Figure 4b shows the temperature distribution when using an SSE electrolyte between the electrodes. Here as well, current densities of 80 and 240 Am 2 were considered, but in this case, they are deemed realizable. For the low current density, the SSE thickness plays a less significant role; both reach a temperature difference of just over 2 K from the centre of the battery to the edge. For the high current density, the SSE thickness has a more prominent impact of around 2 K maximum temperature difference between the two thicknesses, where the thicker SSE produces a higher temperature due to more ohmic heating. The overall temperature difference from battery centre to outer edge for this current density is 7–9 K.
There are two key mechanisms that influence the temperature gradients in these results. Firstly, the difference in ionic conductivity by one order of magnitude in separator and SSE makes a significant difference in their ohmic heat productions. Secondly, the dry design of a cell containing an SSE means lower overall thermal conductivity in the system, as liquid electrolyte in porous media enhances their thermal conductivity by a factor of three. The resulting increase in stack temperature must be addressed in connection to the degradation mechanisms attributed to thermal issues in Li-ion batteries.

4. Conclusions

In this work, the thermal conductivity of three types of solid state electrolytes, Li 7 La 3 Zr 2 O 12 (LLZO), Li 1.5 Al 0.5 Ge 1.5 (PO 4 ) 3 (LAGP), and Li 1.3 Al 0.3 Ti 1.7 (PO 4 ) 3 (LATP) was measured at different compaction pressures. LAGP and LATP were measured after they had been sintered, whilst LLZO was measured before and after sintering the sample material. The thermal conductivity of the sintered solid electrolytes was measured to 0.470 ± 0.009 WK 1 m 1 , 0.5 ± 0.2 WK 1 m 1 , and 0.49 ± 0.02 WK 1 m 1 at 3 bar compaction pressure for LLZO, LAGP, and LATP respectively. Before it was sintered, LLZO was measured to have a thermal conductivity of 0.22 ± 0.02 WK 1 m 1 at 3 bar compaction pressure. The SSE materials are shown to have higher thermal conductivity than the electrolyte-soaked separators commonly used in commercial lithium ions batteries. They do, however, have an ionic conductivity one order of magnitude lower than the separators used today. This leads to increased heat production from ohmic heating, as shown in the results from the analytical temperature distribution model. The shortcoming of low ionic conductivity in the development of dry electrodes is in the focus of several research groups.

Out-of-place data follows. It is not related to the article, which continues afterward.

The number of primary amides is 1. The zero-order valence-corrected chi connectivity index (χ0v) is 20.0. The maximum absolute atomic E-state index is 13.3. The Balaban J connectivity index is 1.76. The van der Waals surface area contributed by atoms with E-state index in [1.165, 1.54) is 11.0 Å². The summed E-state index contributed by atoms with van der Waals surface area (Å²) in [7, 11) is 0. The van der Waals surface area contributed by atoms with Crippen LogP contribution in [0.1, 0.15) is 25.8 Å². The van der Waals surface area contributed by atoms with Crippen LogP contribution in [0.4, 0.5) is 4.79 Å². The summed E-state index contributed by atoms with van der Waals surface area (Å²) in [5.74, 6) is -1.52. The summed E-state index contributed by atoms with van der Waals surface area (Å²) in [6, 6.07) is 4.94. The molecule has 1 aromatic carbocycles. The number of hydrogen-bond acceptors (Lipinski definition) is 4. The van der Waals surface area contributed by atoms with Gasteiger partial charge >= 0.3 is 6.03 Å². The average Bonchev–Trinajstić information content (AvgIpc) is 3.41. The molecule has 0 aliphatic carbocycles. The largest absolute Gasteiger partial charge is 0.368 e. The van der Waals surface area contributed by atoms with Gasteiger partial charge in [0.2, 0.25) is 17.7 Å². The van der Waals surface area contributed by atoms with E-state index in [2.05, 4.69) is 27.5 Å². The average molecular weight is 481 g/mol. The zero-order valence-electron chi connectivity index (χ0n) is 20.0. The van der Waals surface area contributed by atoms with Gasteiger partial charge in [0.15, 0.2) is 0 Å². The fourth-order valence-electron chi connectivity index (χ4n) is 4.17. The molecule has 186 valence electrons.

An analytical temperature distribution model for a battery stack of 24 cells shows temperature differences between battery center and edge of 1–2 K for standard liquid electrolytes and 7–9 K for solid state electrolytes, both at the same C-rate of four. The developed model shows the necessity of more focus on heat management of a cell stack if SSEs are to be used in the future. Especially high power batteries that deliver very high current densities will face enormous heat production that needs to be dissipated to ensure prolonged function of the battery.

Author Contributions

R.B. conducted the thermal conductivity measurements and all simulations and wrote the manuscript. M.O. supplied and prepared the samples and contributed to the discussion. H.K. proofread the article and contributed with scientific feedback. B.G.P. was part of the discussions leading to this article and proofread. F.S. contributed with scientific feedback, copyediting, and proofreading. O.S.B. lead the discussions leading to this article, copyedited, and proofread. All authors have read and agreed to the published version of the manuscript.


R. Bock thanks NTNU for the award of a Postdoctoral Research Fellow scholarship. The cross-disciplinary ENERSENSE research framework is acknowledged for extra funding.

Conflicts of Interest

The authors declare no conflicts of interest.


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Figure 1. Sketch of the measurement rig.
Figure 1. Sketch of the measurement rig.
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Figure 2. Sketch of the modeling geometry on top showing three times thicker electrodes for 240 Am 2 than for 80 Am 2 : Separator/Solid State Electrolyte (SSE) thickness is varied between 5 and 25 μ m for both cases. Setup of the modeled 24-cell stack is shown below.